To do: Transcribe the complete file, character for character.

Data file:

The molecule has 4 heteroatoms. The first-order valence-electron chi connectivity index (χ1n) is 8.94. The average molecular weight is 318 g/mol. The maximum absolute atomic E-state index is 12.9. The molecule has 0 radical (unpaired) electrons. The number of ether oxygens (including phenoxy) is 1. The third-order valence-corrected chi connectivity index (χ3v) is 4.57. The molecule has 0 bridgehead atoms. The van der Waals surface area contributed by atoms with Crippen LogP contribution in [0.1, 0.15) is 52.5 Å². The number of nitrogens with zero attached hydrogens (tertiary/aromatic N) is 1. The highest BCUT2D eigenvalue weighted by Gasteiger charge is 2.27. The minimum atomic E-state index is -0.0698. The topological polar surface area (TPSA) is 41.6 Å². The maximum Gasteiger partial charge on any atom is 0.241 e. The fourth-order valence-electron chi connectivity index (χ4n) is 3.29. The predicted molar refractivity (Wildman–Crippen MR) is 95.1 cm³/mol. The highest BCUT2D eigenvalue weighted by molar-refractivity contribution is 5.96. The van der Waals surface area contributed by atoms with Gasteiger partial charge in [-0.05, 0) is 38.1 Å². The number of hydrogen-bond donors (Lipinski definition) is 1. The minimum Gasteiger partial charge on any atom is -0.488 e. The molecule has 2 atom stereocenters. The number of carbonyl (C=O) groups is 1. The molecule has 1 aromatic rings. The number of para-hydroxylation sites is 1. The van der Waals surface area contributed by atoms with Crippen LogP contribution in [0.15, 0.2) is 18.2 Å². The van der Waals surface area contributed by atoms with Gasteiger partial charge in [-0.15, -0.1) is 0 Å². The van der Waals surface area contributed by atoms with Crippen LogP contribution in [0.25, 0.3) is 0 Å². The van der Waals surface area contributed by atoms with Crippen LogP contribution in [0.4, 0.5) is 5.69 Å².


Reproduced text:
The molecule has 4 heteroatoms. The first-order valence-electron chi connectivity index (χ1n) is 8.94. The average molecular weight is 318 g/mol. The maximum absolute atomic E-state index is 12.9. The molecule has 0 radical (unpaired) electrons. The number of ether oxygens (including phenoxy) is 1. The third-order valence-corrected chi connectivity index (χ3v) is 4.57. The molecule has 0 bridgehead atoms. The van der Waals surface area contributed by atoms with Crippen LogP contribution in [0.1, 0.15) is 52.5 Å². The number of nitrogens with zero attached hydrogens (tertiary/aromatic N) is 1. The highest BCUT2D eigenvalue weighted by Gasteiger charge is 2.27. The minimum atomic E-state index is -0.0698. The topological polar surface area (TPSA) is 41.6 Å². The maximum Gasteiger partial charge on any atom is 0.241 e. The fourth-order valence-electron chi connectivity index (χ4n) is 3.29. The predicted molar refractivity (Wildman–Crippen MR) is 95.1 cm³/mol. The highest BCUT2D eigenvalue weighted by molar-refractivity contribution is 5.96. The van der Waals surface area contributed by atoms with Gasteiger partial charge in [-0.05, 0) is 38.1 Å². The number of hydrogen-bond donors (Lipinski definition) is 1. The minimum Gasteiger partial charge on any atom is -0.488 e. The molecule has 2 atom stereocenters. The number of carbonyl (C=O) groups is 1. The molecule has 1 aromatic rings. The number of para-hydroxylation sites is 1. The van der Waals surface area contributed by atoms with Crippen LogP contribution in [0.15, 0.2) is 18.2 Å². The van der Waals surface area contributed by atoms with Gasteiger partial charge in [-0.15, -0.1) is 0 Å². The van der Waals surface area contributed by atoms with Crippen LogP contribution in [0.25, 0.3) is 0 Å². The van der Waals surface area contributed by atoms with Crippen LogP contribution in [0.4, 0.5) is 5.69 Å².